Blogger says claims too many words

UPDATE: On rereading this, I believe I was mistaken. It is not a case of an extraneous word, but a case of what looks like two verbs when it’s really a case of one verb (says) and a noun (claims). I wouldn’t have been so confuddled if this were: …Putin says that claims…

I think there’s at least one word too many on the Yahoo! front page:

fp says claims

Devaluing your words

There’s a place for repetition and redundancy in writing. It can help you emphasize an important fact. It can help remind your readers of something of value. But redundancy can also frustrate your readers and leave them with the impression that you’re a careless writer or worse. In the case on the Yahoo! front page, the redundancy makes the writer look a little vocabulary-challenged:

fp devalue

Since devalue means “to lessen or cancel the value of” (American Heritage Dictionary), “devalue the worth of” means “lessen the value of the worth of.” A tad redundant or maybe just nonsensical.

I prefer the optional essentials

From the Department of Redundancy Department, which is located just down the hall from Yahoo! Shine offices, we learn about must-have essentials that are probably also mandatory, required necessities:

must-have essentials shine

Redundant and repetitive writing

Quick! Someone hand the writer for a dictionary and show that person how to use it. You could start by looking up the definition of well-heeled:

fp rich

I have no clue what the writer thinks it means, but well-heeled means wealthy, prosperous, or rich.

It’s right where you left it

Displaying an astonishing command of the human anatomy, the writer for Yahoo! Sports explains that the left medial collateral ligament is still in the left knee:

left knee sports

Since a knee has only one medial collateral ligament, the left one would most likely be in the left knee. Telling readers that it’s in the left knee is like explaining that a player injured the left hand at the end of his left arm.

Did I mention it was quick?

The Yahoo! front page‘s pithy teasers are really pithy:

fp quick

Two to’s, too

There’s just one to too many in this teaser on Yahoo! Sports:

to to sports

Maybe the folks there are just having another bad day.

Did the editor proofread this? It might have been better if he had:

might have better sports

That’s what it means

If it were possible to make a self-deprecating joke about someone else, it wouldn’t be self-deprecating, would it? The writer for Yahoo! Sports just wants to be sure that you understand that self means self:

self-deprecating sports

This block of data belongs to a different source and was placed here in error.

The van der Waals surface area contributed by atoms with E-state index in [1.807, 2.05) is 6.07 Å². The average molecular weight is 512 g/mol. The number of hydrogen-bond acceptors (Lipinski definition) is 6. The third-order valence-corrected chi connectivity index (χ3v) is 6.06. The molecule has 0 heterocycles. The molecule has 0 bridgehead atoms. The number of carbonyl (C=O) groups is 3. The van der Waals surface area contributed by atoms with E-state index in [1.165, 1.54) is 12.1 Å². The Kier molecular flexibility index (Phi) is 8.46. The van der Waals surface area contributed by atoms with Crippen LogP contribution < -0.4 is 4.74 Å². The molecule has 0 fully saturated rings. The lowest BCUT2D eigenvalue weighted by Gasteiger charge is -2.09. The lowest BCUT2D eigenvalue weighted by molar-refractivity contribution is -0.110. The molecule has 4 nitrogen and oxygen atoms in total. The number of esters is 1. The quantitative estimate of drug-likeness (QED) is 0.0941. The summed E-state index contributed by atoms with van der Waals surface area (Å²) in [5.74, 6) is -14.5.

Did I mention October 2010?

Yahoo! Celebrity used to be called omg!, but now we know that it’s a site about celebrities, not about exclamations by tweens. So, you gotta expect you’ll get expert info about celebrities.

Except that you won’t. The writers still can’t spell celeb names:

cates 1

The couple’s friend is actually Challen Cates.

They also seem to be suffering from Alzheimer’s. They can’t remember that they already told us about October 2010. And they’re not too swift when it comes to basic arithmetic; July 2012 isn’t two years after October 2010:

cates 2

And did I mention October 2010?

You don’t really need to know

Don’t you get insulted when a writer “talks down” to you? I know I do! I hate it when a writer uses a vocabulary that is so unsophisticated that even a rhesus monkey could understand it. I lose patience when the simplest terms are explained in excruciating detail. I can’t stand it when the writer has to torture the language just so it’s grammatically correct.

If you’re like me, then you’ll enjoy reading this article on Yahoo! News! This writer is so sure that you’re a member in good standing of Mensa that he doesn’t bother to insure that pronouns have actual antecedents (even if he knew what an antecedent was):

drunk news 1

He knows you don’t care if he drops the hyphen from the name of a newspaper. (It’s the Press-Citizen, but who really cares?) When you read that 2 AM is in the morning, you know he didn’t include that redundancy for you:

drunk news 2

It’s not often that you read something by a professional writer that contains a grammatical gaffe like the incorrect past tense of a common verb. OK, so it is often, if you’re reading an article by a Yahoo! employee and the article reads like the writer had drunk one too many Bud Lights:

drunk news 3

But that’s OK! It’s just a verb and you knew what he meant, right? And the missing hyphen (again) in Press-Citizen is no biggie. And you don’t have to know what PBT stands for, unless you’re a serious alcoholic, then you already know it’s short for preliminary breath test.

Wouldn’t you want to read about Chad Harvey while enjoying a helpful picture of someone named Matt Harvey? I know I would. Perhaps Matt Harvey is Chad Harvey’s brother. Or father. Or uncle. Or next-door neighbor, who looks enough like Chad to stand in for him in the article:

drunk news 4

The writer has enough confidence in your mental acuity that he doesn’t have to tell you what a BAC is. Heck, he doesn’t even have to form its plural correctly; he’s sure you won’t mind if he throws an apostrophe in there. (By the way, for you Mennonites and others who shun alcohol, BAC stands for blood alcohol content. Or Bank of America Corp.)

Finally, when you think things couldn’t get worse, the writer does not disappoint:

drunk news 5

Imagine not knowing where to put the correlative conjunction not only…but also. Imagine not knowing that the partner of not only is but also. But you know that. You would have written:

to have survived not only driving while intoxicated, but also the punishment they inflicted on their bodies.


to not only survive driving while intoxicated, but also survive the punishment they inflicted on their bodies.

But writing grammatically correct sentences is just patronizing your readers.


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